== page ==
Fatal ship wreck photographed
Remarkably clear photos of a ship wreck that contains up to 73 bodies have been released by the Royal New Zealand Navy.
The Tongan ferry Princess Ashika sank earlier this month.
It rests in 110 metres of water, northeast of the Tongan capital Nuku'alofa.
It was formally identified yesterday by a remote operated mini-submarine (ROV) by a team on HMNZS Manawanui.
The ROV spotted human remains but pictures of that were not released.
The navy say that while surface conditions were not favourable, they managed to launch the submarine.
The water clarity was very good and this allowed the team to be able to conduct a good, thorough search of the sunken vessel.
One side of the Princess Ashika is obstructed and the ROV was unable to see into the passenger compartment.
The vessel is sitting flat on the seabed and appears to be intact.
One of the images captured shows an upside down ambulance that had been donated by an American Methodist Church charity for use in a government hospital in Vavau. Much of the cargo, spilt out is wood intended for the same hospital.
The ROV entered the cargo hold to provide evidence for a royal commission of inquiry.
Earlier Tonga Police Commander Christopher Kelley said human remains had been seen on the wreck.
"The ROV operation did identify evidence of human remains around the site but the Navy staff operating the underwater camera took a respectful and non-intrusive approach to maintaining the dignity of the wreck site and those remains," he said.
"No identifications were possible and those images will not be released."
Manawanui and the dive team will now return to New Zealand.
Tongan police say they can now "confidently say" that there were 129 people on Princess Ashika when it sailed.
They confirm 54 survivors, two bodies and 73 people unaccounted for.
Of the 73 they say that 67 are confirmed as having been on board.
Salvage expert Keith Gordon says New Zealand has the technology to recover corpses from Princess Ashika but the question was who footed the bill.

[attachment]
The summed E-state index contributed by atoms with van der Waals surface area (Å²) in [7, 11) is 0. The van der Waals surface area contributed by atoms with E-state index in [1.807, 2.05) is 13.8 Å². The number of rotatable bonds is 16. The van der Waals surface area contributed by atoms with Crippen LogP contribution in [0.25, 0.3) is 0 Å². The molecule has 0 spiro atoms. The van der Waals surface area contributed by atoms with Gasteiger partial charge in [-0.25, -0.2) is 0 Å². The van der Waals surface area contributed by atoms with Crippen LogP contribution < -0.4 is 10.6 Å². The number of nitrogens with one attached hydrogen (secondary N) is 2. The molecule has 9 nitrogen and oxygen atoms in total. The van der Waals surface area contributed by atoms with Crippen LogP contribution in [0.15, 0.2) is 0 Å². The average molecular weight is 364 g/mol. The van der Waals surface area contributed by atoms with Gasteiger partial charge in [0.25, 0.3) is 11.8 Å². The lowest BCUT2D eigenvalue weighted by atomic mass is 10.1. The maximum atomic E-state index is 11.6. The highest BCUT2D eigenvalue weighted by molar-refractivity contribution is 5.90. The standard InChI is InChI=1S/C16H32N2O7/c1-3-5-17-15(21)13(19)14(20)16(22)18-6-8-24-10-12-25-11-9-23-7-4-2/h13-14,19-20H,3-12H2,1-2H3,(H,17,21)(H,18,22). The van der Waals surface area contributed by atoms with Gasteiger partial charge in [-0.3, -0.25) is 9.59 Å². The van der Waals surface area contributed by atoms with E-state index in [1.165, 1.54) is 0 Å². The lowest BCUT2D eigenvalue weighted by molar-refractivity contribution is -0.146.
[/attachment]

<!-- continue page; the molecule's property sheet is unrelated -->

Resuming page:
"If it was rich Americans, they (relatives) would go out and finance it," he said.
Mr Gordon – who has his own remote operated vehicles – is best known for his book Deep Water Gold on the salvage of a wartime wreck, the RMS Niagara, off the Hen and Chicken Islands.
New Zealand and Australian salvage workers used makeshift equipment to recover 555 gold bars from a strong room deep in the hull of the ocean liner in 1941 – at a depth of 121 metres.
They used a human observer in a diving chamber, watching through glass portholes to direct the use of claw grabs by an operator on the surface, but Mr Gordon said that kind of real-time observation could now be done with ROVs.
One possibility would be for the passenger lounge to be torn open so that the bodies could float to the surface.
"If they are in the upper structure, that could be relatively easy to open up," Mr Gordon said. "You could just tear the top part open. . . the bodies would just float up".
"No doubt, a ROV could even recover a number of bodies or assist to do that," he said. "You have an articulator arm on the front – we've used them for that type of thing before, to bring a body up".
Some overseas police forces, such as in Scotland, actually had an ROV specifically for recovering bodies.
"For smaller ROVs these days, that depth is no big deal".
The larger of two ROVs used by his company, SeaRov Technologies, can operate to 330m depth. Mr Gordon said that it was possible that the Tongan Government might reduce costs by simply declaring the wreck as a sea grave, and block efforts by families to cut loose their dead relations.
He thought it unlikely anyone would pay to salvage the ship, even though that might give definitive evidence of its seaworthiness before the sinking.
New Zealand Diving and Salvage managing director Dougal Fergus has said that for human divers to work deeper than 50m would require use of an oxygen, helium and hydrogen mix and compression and decompression chambers.
Divers must spend at least two weeks in the chambers before the dive and the operation could take at least a month.
Adding the cost of a ship and crew would mean a bill of between $750,000 and $850,000 a day, putting the total bill up toward $25 million.